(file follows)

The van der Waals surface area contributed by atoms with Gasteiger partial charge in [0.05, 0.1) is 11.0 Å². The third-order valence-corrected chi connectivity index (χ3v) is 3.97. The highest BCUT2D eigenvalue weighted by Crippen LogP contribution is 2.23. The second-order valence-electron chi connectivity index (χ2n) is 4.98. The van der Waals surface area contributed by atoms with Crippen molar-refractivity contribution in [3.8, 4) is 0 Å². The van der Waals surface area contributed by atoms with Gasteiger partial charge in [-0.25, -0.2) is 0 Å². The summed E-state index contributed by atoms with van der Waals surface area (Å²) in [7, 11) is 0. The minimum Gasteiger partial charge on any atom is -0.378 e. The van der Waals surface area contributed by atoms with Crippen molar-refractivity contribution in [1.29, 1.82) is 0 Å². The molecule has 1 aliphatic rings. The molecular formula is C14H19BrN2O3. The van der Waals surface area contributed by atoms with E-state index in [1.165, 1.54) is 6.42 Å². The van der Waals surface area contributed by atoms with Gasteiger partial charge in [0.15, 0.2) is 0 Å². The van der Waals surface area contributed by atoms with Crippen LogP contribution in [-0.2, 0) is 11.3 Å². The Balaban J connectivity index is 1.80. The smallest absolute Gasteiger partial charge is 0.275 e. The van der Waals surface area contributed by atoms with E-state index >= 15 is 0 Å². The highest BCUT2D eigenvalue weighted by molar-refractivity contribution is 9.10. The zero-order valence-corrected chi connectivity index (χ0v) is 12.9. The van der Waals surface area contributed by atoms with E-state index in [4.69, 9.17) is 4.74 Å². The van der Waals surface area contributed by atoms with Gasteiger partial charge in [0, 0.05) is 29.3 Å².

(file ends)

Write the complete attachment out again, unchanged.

The van der Waals surface area contributed by atoms with Gasteiger partial charge in [0.05, 0.1) is 11.0 Å². The third-order valence-corrected chi connectivity index (χ3v) is 3.97. The highest BCUT2D eigenvalue weighted by Crippen LogP contribution is 2.23. The second-order valence-electron chi connectivity index (χ2n) is 4.98. The van der Waals surface area contributed by atoms with Crippen molar-refractivity contribution in [3.8, 4) is 0 Å². The van der Waals surface area contributed by atoms with Gasteiger partial charge in [-0.25, -0.2) is 0 Å². The summed E-state index contributed by atoms with van der Waals surface area (Å²) in [7, 11) is 0. The minimum Gasteiger partial charge on any atom is -0.378 e. The van der Waals surface area contributed by atoms with Crippen molar-refractivity contribution in [1.29, 1.82) is 0 Å². The molecule has 1 aliphatic rings. The molecular formula is C14H19BrN2O3. The van der Waals surface area contributed by atoms with E-state index in [1.165, 1.54) is 6.42 Å². The van der Waals surface area contributed by atoms with Gasteiger partial charge in [0.15, 0.2) is 0 Å². The van der Waals surface area contributed by atoms with Crippen LogP contribution in [-0.2, 0) is 11.3 Å². The Balaban J connectivity index is 1.80. The smallest absolute Gasteiger partial charge is 0.275 e. The van der Waals surface area contributed by atoms with E-state index >= 15 is 0 Å². The highest BCUT2D eigenvalue weighted by molar-refractivity contribution is 9.10. The zero-order valence-corrected chi connectivity index (χ0v) is 12.9. The van der Waals surface area contributed by atoms with E-state index in [4.69, 9.17) is 4.74 Å². The van der Waals surface area contributed by atoms with Gasteiger partial charge in [0, 0.05) is 29.3 Å².